Myrrh and frankincense are resins produced by two related shrubs in the family Burseraceae.
Today, most of the internationally-traded myrrh and frankincense are produced in the southern Arabian peninsula (Oman, Yemen) and in northeast Africa (Somalia).
The primary species relied upon today are Commiphora myrrha for myrrh and Boswellia caraterii for frankincense.
Myrrh is used for indigestion, ulcers, colds, cough, asthma, lung congestion, arthritis pain, cancer, leprosy, spasms, and syphilis. It is also used as a stimulant and to increase menstrual flow.
Myrrh is applied directly to the mouth for soreness and swelling, inflamed gums (gingivitis), loose teeth, canker sores, bad breath, and chapped lips. It is also used topically for hemorrhoids, bedsores, wounds, abrasions, and boils.
In foods and beverages, myrrh is used as a flavoring component.
Frankincense is used for colic and intestinal gas (flatulence). It is sometimes applied to the skin in hand cream.
The essential oil of frankincense is used on the skin and by inhalation as a pain-killer.
Safety & Precautions:
Pregnancy and breast-feeding: Not enough is known about the use of frankincense during pregnancy and breast-feeding. Stay on the safe side and avoid use.
Myrrh and frankincense have had spiritual significance since ancient times and they also were adopted as medicines for physical ailments.
When referring to this pair of herbs, Westerners might immediately think of their historic importance in religion. The herbs are best known through the story of the Three Wise Men (Magi) delivering gold, frankincense, and myrrh for the baby Jesus; myrrh was also used to anoint Jesus' body after the crucifixion.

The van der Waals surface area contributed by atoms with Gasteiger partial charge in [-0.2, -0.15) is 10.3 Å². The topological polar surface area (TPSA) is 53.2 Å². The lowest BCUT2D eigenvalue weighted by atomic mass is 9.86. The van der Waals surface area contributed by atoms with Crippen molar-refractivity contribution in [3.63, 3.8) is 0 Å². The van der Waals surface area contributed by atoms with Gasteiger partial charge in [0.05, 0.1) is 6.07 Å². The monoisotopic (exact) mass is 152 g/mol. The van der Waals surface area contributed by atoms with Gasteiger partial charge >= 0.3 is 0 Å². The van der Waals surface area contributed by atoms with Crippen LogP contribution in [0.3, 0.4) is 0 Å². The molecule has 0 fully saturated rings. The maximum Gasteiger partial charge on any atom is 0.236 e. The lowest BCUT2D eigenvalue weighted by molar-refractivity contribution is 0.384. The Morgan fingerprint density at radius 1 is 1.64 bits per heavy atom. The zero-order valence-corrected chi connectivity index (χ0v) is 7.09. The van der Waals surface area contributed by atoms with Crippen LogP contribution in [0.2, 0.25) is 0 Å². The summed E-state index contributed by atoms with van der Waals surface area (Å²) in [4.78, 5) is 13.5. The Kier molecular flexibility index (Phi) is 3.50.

These herbs, valued like gold, were mentioned repeatedly in the Old Testament, in instructions to Moses about making incense and anointing oil, and in the Song of Solomon.
The origins of myrrh and frankincense are traced to the Arabian Peninsula.
According to Herodotus (5th century BC): "Arabia is the only country which produces frankincense, myrrh, cassia and cinnamon...the trees bearing the frankincense are guarded by winged serpents of small size and various colors."
Diodorus Siculus writes, in the second half of the first century BC, that "all of Arabia exudes a most delicate fragrance; even the seamen passing by Arabia can smell the strong fragrance that gives health and vigor."
Myrrh and frankincense, traded throughout the Middle East at least since 1500 B.C., eventually came to China. As in the Middle East, myrrh and frankincense were used in China for making incense, and are so used even today.
But, in characteristic Chinese fashion of finding a medicinal use for virtually everything, these herbs were soon employed as medicines.
In modern Chinese Materia Medica, these two resins are classified as herbs for vitalizing circulation of blood and are utilized for treating traumatic injury, painful swellings, masses, and other disorders related to stasis syndromes.
Their source remains the Middle East, though frankincense trees have been cultivated in southern China.